The AI boss that deploys Hong Kong’s subway engineers – tech – 04 July 2014 – New Scientist

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An algorithm schedules and manages the nightly engineering work on one of the world’s best subway systems – and does it more efficiently than any human could

Can I use this to help with the subway system in NYC? We sure need it here. I can see other applications for this. Maybe getting rid of project managers, just have the  computer do it.

via The AI boss that deploys Hong Kong’s subway engineers – tech – 04 July 2014 – New Scientist.

Kickstarter project spent $3.5M to finish a working prototype—and ended in disaster | Ars Technica

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The “Designs” are complete, patents filed, component suppliers selected, the manufacturing process is defined, the CM [contract manufacturer] chosen so all we need is your support in this project as we size the first myIDkey production run and ship product in September 2013. Please make a pledge and receive your myIDkey!

So the product was ready to go directly to manufacturing…What happened? They over promised and promising more until they ran out of money. I see this happen so many times I could cry. I mean really!!!! This product was very promising. The idea solid. The problem; stop adding features and making changes. JUST STOP!!!!

Feature creep is an easy pit to fall into, but you must resist the temptation to change your product after you have made commitments. Also don’t change your product unless you really have to do so. It will cause delays. Have you ever played the board game Monopoly? Think of it this way if you change something, add something then you do not pass go, do not collect $200 and you have to start at the beginning.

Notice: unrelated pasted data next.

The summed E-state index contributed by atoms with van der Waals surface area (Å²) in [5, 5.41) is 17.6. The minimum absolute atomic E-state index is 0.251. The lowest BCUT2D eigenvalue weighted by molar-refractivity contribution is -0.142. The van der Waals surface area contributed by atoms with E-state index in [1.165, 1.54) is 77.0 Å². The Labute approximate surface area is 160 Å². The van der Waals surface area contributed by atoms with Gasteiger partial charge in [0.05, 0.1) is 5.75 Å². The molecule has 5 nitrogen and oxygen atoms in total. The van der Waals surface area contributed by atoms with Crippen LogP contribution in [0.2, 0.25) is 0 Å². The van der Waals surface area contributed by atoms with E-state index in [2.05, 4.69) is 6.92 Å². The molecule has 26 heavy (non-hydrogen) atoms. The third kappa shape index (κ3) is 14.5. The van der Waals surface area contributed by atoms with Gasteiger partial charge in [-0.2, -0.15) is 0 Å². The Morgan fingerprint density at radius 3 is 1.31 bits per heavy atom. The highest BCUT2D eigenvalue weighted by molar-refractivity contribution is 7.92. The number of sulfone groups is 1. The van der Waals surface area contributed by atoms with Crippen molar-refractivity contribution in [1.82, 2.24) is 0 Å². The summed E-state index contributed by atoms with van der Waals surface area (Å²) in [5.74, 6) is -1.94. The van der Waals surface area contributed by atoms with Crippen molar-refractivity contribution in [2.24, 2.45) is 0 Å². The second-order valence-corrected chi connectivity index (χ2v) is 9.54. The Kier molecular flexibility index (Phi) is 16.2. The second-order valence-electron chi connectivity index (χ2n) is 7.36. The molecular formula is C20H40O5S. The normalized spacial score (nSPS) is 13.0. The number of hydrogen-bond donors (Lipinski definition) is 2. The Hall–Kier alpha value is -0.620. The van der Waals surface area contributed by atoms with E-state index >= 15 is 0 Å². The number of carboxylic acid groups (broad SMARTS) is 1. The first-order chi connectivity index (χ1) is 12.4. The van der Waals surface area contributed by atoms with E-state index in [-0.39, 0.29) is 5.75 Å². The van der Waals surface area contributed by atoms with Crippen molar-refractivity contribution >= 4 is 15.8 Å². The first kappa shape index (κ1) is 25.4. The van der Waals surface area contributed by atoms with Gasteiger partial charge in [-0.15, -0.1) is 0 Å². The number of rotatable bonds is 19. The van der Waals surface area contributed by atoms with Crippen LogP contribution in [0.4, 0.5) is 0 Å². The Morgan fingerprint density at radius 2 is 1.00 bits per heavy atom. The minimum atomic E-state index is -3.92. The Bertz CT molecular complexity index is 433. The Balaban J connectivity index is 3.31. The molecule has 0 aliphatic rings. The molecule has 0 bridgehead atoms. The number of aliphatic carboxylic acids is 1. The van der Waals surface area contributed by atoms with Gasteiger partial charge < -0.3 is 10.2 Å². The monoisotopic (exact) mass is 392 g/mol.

Here is an example. Lets say I want to change a button. You might say well that is not a big deal…right? However after you select the first button you had to work it into your PCB design, industrial design, package design, and your manufacturing plan. When you select a new part you have to go back and work through all those plans you before did again. What happens if the button just does not fit the enclosure right, then industrial design must take place. Then what if you try to get the button in the MOQ and price you can afford, then find out it is a strange type of button that is not common in the market. In that case you will have very long lead times and may not get the part at all. You must ask yourself some business questions (not technological questions):

  1. Is this going to bring added value to the market by adding this feature?
  2. Will this increase the revenue I hope to get for my product in a substantial way to justify the effort?
  3. Will I be able to meet my deliverable commitments, for sales, marketing and volume?

If any of these are no, do not add the feature. Wait till version 2.0 to reconsider it.

via Kickstarter project spent $3.5M to finish a working prototype—and ended in disaster | Ars Technica.